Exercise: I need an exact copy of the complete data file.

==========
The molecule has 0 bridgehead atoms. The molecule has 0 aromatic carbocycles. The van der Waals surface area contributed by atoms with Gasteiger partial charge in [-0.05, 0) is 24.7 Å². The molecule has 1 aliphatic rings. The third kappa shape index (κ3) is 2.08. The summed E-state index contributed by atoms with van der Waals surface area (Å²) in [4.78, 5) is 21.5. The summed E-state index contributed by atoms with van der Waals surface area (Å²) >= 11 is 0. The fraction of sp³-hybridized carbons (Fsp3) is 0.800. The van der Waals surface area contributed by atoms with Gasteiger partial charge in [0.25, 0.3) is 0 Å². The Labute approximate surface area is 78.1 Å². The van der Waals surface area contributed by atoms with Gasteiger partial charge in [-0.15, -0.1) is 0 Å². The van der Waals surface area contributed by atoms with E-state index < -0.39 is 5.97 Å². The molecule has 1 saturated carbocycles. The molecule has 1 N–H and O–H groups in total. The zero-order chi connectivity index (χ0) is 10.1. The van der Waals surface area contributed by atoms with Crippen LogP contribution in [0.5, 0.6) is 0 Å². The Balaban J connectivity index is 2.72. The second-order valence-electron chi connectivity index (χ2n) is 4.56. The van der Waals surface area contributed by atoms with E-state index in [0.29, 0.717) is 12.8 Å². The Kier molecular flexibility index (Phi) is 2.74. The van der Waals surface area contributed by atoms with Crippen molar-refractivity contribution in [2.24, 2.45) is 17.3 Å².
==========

The molecule has 0 bridgehead atoms. The molecule has 0 aromatic carbocycles. The van der Waals surface area contributed by atoms with Gasteiger partial charge in [-0.05, 0) is 24.7 Å². The molecule has 1 aliphatic rings. The third kappa shape index (κ3) is 2.08. The summed E-state index contributed by atoms with van der Waals surface area (Å²) in [4.78, 5) is 21.5. The summed E-state index contributed by atoms with van der Waals surface area (Å²) >= 11 is 0. The fraction of sp³-hybridized carbons (Fsp3) is 0.800. The van der Waals surface area contributed by atoms with Gasteiger partial charge in [0.25, 0.3) is 0 Å². The Labute approximate surface area is 78.1 Å². The van der Waals surface area contributed by atoms with Gasteiger partial charge in [-0.15, -0.1) is 0 Å². The van der Waals surface area contributed by atoms with E-state index < -0.39 is 5.97 Å². The molecule has 1 saturated carbocycles. The molecule has 1 N–H and O–H groups in total. The zero-order chi connectivity index (χ0) is 10.1. The van der Waals surface area contributed by atoms with Crippen LogP contribution in [0.5, 0.6) is 0 Å². The Balaban J connectivity index is 2.72. The second-order valence-electron chi connectivity index (χ2n) is 4.56. The van der Waals surface area contributed by atoms with E-state index in [0.29, 0.717) is 12.8 Å². The Kier molecular flexibility index (Phi) is 2.74. The van der Waals surface area contributed by atoms with Crippen molar-refractivity contribution in [2.24, 2.45) is 17.3 Å².